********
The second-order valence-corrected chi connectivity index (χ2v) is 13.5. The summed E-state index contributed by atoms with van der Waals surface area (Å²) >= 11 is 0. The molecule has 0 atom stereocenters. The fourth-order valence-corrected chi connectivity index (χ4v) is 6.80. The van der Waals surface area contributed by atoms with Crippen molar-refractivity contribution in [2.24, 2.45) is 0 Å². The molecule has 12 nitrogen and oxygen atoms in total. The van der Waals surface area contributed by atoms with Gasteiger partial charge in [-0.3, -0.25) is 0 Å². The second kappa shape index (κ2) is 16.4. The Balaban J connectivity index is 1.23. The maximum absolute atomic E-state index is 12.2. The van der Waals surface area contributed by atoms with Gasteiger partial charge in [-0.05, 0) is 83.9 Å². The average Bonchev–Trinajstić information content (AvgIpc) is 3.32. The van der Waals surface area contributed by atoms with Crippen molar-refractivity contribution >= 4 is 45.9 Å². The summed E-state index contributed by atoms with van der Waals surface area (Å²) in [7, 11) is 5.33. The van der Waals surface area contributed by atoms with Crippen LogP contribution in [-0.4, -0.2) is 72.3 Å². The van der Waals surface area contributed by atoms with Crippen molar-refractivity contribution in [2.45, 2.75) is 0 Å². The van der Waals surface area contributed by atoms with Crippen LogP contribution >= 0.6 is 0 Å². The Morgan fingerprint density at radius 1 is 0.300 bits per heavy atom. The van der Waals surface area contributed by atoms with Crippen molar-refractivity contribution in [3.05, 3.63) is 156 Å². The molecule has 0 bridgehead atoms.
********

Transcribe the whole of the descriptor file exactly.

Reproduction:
The second-order valence-corrected chi connectivity index (χ2v) is 13.5. The summed E-state index contributed by atoms with van der Waals surface area (Å²) >= 11 is 0. The molecule has 0 atom stereocenters. The fourth-order valence-corrected chi connectivity index (χ4v) is 6.80. The van der Waals surface area contributed by atoms with Crippen molar-refractivity contribution in [2.24, 2.45) is 0 Å². The molecule has 12 nitrogen and oxygen atoms in total. The van der Waals surface area contributed by atoms with Gasteiger partial charge in [-0.3, -0.25) is 0 Å². The second kappa shape index (κ2) is 16.4. The Balaban J connectivity index is 1.23. The maximum absolute atomic E-state index is 12.2. The van der Waals surface area contributed by atoms with Gasteiger partial charge in [-0.05, 0) is 83.9 Å². The average Bonchev–Trinajstić information content (AvgIpc) is 3.32. The van der Waals surface area contributed by atoms with Crippen molar-refractivity contribution >= 4 is 45.9 Å². The summed E-state index contributed by atoms with van der Waals surface area (Å²) in [7, 11) is 5.33. The van der Waals surface area contributed by atoms with Crippen LogP contribution in [-0.4, -0.2) is 72.3 Å². The van der Waals surface area contributed by atoms with Crippen molar-refractivity contribution in [2.45, 2.75) is 0 Å². The van der Waals surface area contributed by atoms with Crippen LogP contribution >= 0.6 is 0 Å². The Morgan fingerprint density at radius 1 is 0.300 bits per heavy atom. The van der Waals surface area contributed by atoms with Crippen molar-refractivity contribution in [3.05, 3.63) is 156 Å². The molecule has 0 bridgehead atoms.